Dilemma: What do you do when one of your favourite performers is starring in a film about a subject you don’t like? Do you shell out the money to go see it in the theatres? Nope you wait for it to come out on DVD and your wife to bring it home to watch one night.
I’ve never liked the music of Bobby Darin; I found it insipid and tiresome. Anybody who could turn a song like “Mack The Knife” into a cocktail lounge hit deserves to be run out of town on a rail and tarred and feathered as far as I was concerned. Bobby Darin was just another Pat Boone “whiting” up radical music for the mainstream.
But Beyond The Sea was written, directed and starred in by Kate Bosworth) and son in his relentless drive to perform and be a star. The world revolves around him and everyone else are simply satellites who are lucky enough to orbit around him.
Instead of this being just a straight bio-picture Spacey has created a surrealistic movie within a movie that dodges in and out of reality. With Darin’s younger self from both the movie that Darin is making about his life and the actor playing the young Bobby Darin in Spacey’s movie acting as go between, we re-visit Darin’s past.
Throughout Beyond The Sea young Bobby (William Ullrich) shows up to pull his adult self back into the reality of who he is and where he came from. We see that as a child Bobby suffered from Rheumatic Fever that could have, and should have, killed him.
He becomes convinced that all that keeps him alive is his desire to perform and be a star. But when a secret from his childhood is revealed to him, he begins to doubt the validity of what he had become. Already he has seen the world of music pass him by; in the sixties popular music wasn’t that interested in nightclub acts.
He had already stopped performing and gone to work for Bobby Kennedy in 1968, when he was shocked out of his dream world. He leaves it behind and goes into seclusion where he writes “Simple Song Of Freedom”. After the death of Bobby Kennedy he attempts a come back at the place of his dreams, The Cococabaña Club, and gets booed off stage for not performing in the same manner that he once did.
Of course he has his triumphant return to Las Vegas in the end. Taking the advice offered by Sandra that people only hear what they see, i.e. image is everything, he does a big arrangement number of “Simple Song Of Freedom” complete with gospel choir, and the crowd loves him.
Yeah, I know the whole thing sounds clichéd; big star makes comeback then dies a short time latter, but don’t worry he will live forever because of his music. But Spacey makes it work somehow or other.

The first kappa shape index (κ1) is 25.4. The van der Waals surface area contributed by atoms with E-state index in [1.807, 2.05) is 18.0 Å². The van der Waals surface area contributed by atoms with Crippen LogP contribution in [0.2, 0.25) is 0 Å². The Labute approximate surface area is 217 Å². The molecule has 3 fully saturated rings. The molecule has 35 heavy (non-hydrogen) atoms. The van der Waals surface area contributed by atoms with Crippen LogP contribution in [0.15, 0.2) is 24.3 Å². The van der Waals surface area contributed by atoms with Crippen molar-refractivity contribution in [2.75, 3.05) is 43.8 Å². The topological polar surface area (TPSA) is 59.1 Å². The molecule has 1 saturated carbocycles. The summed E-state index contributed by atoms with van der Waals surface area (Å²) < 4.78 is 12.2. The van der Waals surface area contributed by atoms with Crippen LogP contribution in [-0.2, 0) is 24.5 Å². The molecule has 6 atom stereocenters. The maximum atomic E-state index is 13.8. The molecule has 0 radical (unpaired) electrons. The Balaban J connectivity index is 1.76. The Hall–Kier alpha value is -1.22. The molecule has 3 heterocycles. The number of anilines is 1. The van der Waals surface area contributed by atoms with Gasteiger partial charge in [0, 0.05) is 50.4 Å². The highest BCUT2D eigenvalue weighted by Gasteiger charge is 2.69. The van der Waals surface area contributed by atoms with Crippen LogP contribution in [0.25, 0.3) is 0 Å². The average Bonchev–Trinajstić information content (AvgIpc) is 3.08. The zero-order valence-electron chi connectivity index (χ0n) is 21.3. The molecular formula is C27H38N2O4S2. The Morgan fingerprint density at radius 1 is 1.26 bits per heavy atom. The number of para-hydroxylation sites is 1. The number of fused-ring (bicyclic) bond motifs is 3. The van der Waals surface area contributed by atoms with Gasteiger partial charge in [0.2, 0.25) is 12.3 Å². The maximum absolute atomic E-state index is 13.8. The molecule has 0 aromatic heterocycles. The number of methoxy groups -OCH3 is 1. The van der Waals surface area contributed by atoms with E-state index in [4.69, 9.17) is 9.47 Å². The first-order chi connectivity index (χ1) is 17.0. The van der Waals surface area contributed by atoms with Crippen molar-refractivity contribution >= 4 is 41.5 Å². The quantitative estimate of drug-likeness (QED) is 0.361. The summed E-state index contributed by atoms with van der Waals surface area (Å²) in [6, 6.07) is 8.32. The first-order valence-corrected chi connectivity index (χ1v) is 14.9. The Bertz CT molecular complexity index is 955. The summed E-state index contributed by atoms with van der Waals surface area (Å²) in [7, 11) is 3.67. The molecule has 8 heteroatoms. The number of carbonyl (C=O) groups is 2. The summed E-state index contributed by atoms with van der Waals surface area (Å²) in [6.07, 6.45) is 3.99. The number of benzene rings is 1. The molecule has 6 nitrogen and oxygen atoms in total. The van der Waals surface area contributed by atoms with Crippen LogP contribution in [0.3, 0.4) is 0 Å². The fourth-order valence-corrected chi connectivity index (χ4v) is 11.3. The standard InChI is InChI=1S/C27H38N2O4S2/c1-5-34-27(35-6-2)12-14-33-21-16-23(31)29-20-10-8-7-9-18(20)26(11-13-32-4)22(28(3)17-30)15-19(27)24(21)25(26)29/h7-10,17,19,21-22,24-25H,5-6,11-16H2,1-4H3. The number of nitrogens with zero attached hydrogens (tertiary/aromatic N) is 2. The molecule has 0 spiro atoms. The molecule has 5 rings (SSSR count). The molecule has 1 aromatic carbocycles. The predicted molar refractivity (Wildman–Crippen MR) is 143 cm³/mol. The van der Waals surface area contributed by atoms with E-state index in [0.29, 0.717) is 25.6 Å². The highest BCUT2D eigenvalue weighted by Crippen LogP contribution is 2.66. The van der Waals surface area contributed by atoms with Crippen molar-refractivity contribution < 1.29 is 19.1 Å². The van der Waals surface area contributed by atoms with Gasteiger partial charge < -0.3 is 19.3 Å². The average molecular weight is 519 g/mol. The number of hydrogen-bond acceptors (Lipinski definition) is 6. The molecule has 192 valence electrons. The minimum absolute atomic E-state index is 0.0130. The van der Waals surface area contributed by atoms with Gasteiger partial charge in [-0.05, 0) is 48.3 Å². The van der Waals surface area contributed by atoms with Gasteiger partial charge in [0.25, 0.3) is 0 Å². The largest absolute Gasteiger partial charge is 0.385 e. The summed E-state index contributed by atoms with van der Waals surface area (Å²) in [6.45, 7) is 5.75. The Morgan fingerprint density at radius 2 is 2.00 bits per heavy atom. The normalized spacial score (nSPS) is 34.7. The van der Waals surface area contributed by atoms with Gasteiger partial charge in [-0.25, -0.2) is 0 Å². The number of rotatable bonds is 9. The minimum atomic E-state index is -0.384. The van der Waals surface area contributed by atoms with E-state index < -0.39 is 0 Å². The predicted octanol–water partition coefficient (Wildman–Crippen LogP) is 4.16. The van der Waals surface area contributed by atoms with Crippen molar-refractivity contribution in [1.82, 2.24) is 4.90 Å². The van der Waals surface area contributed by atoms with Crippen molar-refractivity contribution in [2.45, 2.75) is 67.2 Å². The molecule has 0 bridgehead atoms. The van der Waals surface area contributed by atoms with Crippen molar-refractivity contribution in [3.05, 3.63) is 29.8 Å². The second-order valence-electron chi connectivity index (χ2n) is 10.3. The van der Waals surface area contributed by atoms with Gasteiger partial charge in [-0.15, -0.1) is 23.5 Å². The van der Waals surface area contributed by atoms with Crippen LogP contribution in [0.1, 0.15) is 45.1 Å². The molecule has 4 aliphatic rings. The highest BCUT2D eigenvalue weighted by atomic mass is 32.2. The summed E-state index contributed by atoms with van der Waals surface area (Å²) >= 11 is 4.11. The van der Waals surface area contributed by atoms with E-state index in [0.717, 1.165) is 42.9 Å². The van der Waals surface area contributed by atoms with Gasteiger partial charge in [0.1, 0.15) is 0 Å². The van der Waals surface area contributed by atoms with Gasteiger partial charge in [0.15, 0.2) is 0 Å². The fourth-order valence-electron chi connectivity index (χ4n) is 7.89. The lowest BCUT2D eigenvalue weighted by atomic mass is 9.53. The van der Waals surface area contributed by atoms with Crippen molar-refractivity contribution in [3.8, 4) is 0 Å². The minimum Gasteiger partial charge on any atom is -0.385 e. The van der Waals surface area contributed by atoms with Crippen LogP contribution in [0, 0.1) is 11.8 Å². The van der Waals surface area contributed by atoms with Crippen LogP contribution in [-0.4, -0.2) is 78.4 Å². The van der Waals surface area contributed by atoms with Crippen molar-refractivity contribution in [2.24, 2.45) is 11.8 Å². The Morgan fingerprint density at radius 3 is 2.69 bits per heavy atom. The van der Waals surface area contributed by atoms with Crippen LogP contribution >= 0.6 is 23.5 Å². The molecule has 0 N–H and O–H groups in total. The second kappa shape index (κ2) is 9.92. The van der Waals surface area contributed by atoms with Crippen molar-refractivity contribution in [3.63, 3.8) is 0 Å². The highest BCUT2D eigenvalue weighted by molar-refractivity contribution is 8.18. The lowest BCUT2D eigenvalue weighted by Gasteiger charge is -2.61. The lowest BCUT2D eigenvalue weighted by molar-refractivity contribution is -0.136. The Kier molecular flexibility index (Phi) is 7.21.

For one thing the cast is great, from the small roles on up to the leads. John Goodman, and Bob Hoskins take the larger of the supporting roles and, especially Goodman, give one of their better performances in years. William Ullrich as the young Bobby Darin has the right amount of self assuredness to not look out of place on screen with Kevin Spacey and makes a remarkable début in this movie.
Kate Boswell is perfect as Sandra Dee and even manages to give her some depth and character, which considering who she’s playing is remarkable. She manages to capture the confusion and self-doubts of an actor who knows that she only works because of her looks, and is realistic enough to know that they can’t last forever.
Spacey is Spacey. Brilliant as ever, he shows off talents that not many of us knew he had before. He does all of his own singing, and dancing and manages to be convincing at both. His characterization of Darin is part impersonation and part interpretation; using some of Darin’s mannerisms as his building blocks he constructs a character who is believable and probably faithful to the man he is immortalizing.
As the latest in the line up of triple threat (quadruple threat if you include his producer credit) movie types, Spacey is the best of the bunch so far. His acting hasn’t suffered from him being behind the camera as well as in front; he elicits strong performances from all his cast, and his script manages to avoid floundering upon the clichés inherit in this type of story.
The question of whether a performer of Bobby Darin’s quality deserves this type of treatment becomes moot. In some ways who the movie is about is irrelevant, what ends up being important is that it’s a movie that’s well worth watching. Kevin Spacey’s talent and integrity allows the media to ascend above the subject matter.
Since someone like me, who can’t stand the music of Bobby Darin, loved this movie, I can only imagine what fans of the man would think. If there were any doubts about the abilities of Kevin Spacey before now, this should put them to rest forever.